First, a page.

One of the things I admire about the French population as a whole is the surprising number of people here who can’t get enough of school. For example, from 1985 to 2005, one of most eagerly awaited television specials during the year-end holiday season was Les Dicos d’Or. Emceed by literary talk-show host Bernard Pivot, the “Golden Dictionaries” annual extravaganza consisted of: a dictation.
Yes, people of all ages would forsake Christmas parties to stay home in front of the tube for the pleasure of doing a long, extremely difficult dictation exercise, full of obscure and difficult-to-spell words, and then comparing their score with the authors and celebrity guests on the show. I repeat: pleasure
Another manifestation of this longing to prolong the bon vieux golden-rule days is the Café Philo. France is the only country I know of where philosophy is part of the standard secondary-school curriculum. To graduate from the equivalent of high school here, students in the university-track programs have to write long essays on questions like “Does culture alter human nature?” or “Does self-mastery depend on self-knowledge?” or “Is art less necessary than science?”
These are actual questions from this year’s baccalauréat, the national standardized test for 18-year-olds. In the United States a more fitting question would be, “Is there one single 18-year-old in the entire country capable of answering any of these questions?” But in France, by the time they move their game consoles and piercing kits into the dorm, all college freshmen have been taught how to reason through abstract propositions, formulate cogent arguments and weigh alternative viewpoints.
And some former freshmen can never get enough of it. Hence the Café Philo – the “Philosophy Café.” The term doesn’t refer to any specific corner bar: a Café Philo is an informal event open to the public, usually held in a café, in which a philosophical topic is chosen and discussed, usually with the help of a moderator and a wireless microphone.
As much as I love to shoot my mouth off, this is a concept that has never really appealed to me. As I mentioned in a previous Paris Update article, I have seen too many dinner parties brought to a standstill by an amateur philosopher trying to show off his erudition and rhetorical prowess by harping on for the better part of an hour to “prove” some half-baked, and usually well-sauced, thesis.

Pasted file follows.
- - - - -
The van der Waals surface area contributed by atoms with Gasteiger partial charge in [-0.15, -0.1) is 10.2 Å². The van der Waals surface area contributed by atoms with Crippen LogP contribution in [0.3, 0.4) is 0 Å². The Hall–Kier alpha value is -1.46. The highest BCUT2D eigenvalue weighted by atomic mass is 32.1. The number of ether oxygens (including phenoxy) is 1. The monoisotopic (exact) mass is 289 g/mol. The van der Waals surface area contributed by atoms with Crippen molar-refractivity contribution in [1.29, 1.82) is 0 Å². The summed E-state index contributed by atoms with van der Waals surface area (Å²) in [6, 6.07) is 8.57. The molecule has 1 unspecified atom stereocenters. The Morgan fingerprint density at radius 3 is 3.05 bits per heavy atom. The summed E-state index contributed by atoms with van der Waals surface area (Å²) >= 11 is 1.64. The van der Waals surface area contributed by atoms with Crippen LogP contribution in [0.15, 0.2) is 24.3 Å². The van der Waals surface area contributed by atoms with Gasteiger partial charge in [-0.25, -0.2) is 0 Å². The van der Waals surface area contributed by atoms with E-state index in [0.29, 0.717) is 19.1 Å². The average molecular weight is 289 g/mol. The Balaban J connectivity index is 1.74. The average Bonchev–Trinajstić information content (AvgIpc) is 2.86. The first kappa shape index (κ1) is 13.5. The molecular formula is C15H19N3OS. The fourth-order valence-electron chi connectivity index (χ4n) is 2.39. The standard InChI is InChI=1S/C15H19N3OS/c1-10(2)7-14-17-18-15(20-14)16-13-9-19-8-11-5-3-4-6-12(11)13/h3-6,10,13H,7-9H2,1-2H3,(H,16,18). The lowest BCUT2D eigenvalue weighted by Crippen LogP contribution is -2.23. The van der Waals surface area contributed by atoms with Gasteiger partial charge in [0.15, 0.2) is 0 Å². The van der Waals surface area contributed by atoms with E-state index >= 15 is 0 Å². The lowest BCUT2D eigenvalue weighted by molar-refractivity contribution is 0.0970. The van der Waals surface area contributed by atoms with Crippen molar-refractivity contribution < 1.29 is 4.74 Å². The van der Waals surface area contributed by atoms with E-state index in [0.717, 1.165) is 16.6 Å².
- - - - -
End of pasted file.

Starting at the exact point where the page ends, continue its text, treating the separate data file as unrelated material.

However, purely for the enlightenment of my readers, I decided to suppress my distaste for protracted serious discourse and check out the Café Philo scene.
Note: Since the question “What is the plural of ‘Café Philo’?” would be impossible for even Hegel to answer, I will henceforth, when it’s convenient, refer to these activities as “CPs.”
A CP is held every Sunday morning at the Café des Phares on Place de la Bastille, and there’s one in English on the first Wednesday evening of every month at the Café Flore on Boulevard Saint Germain. To get a balanced sampling of the intellectual action I went to one of each. Both events worked the same way. Here’s a point-by-point rundown of the “rules”:
1. Anyone can attend, with no admission charge other than the obligation of ordering something from the café.
2. The topic is chosen by popular vote from among those proposed by the participants.
3. The moderator then leads a discussion of that topic for two hours, handing the microphone around and giving preference to people who haven’t already spoken.
Here’s a point-by-point rundown of my experience:
I was surprised at the number of participants at the Café des Phares: easily one hundred people on a sunny Sunday in mid-summer. I was also surprised about my drink order: I had a café au lait that was easily the worst, vilest, most execrable cup of coffee I have ever had in France. It somehow managed to be both weak and surpassingly bitter. I had to hope that it would be the only thing to leave a bad taste in my mouth.
The anglophone Café Philo at the Flore drew slightly less than half as many participants, about one-third of them French people who wanted to practice their positing and parrying and English all at once. I was not at all surprised about my drink order: I had a glass of wine that was easily the most expensive, usurious, exorbitantly priced Chardonnay I have ever had in France — €9 for a small glass. This was not a surprise because the Flore is one of Paris’s most famous, most historic and therefore swankiest cafés. In fact, €9 there is a bargain — the beers were €9.50.
The moderator at the Flore casually but very aptly defined a good “philo” topic as follows: “A question that when you first hear it makes you want to answer, ‘Yes, of course,’ right away, but then you think about it and say, ‘Hey, wait a minute, maybe not…’” At the Café des Phares on the morning I went, the proposed topics included: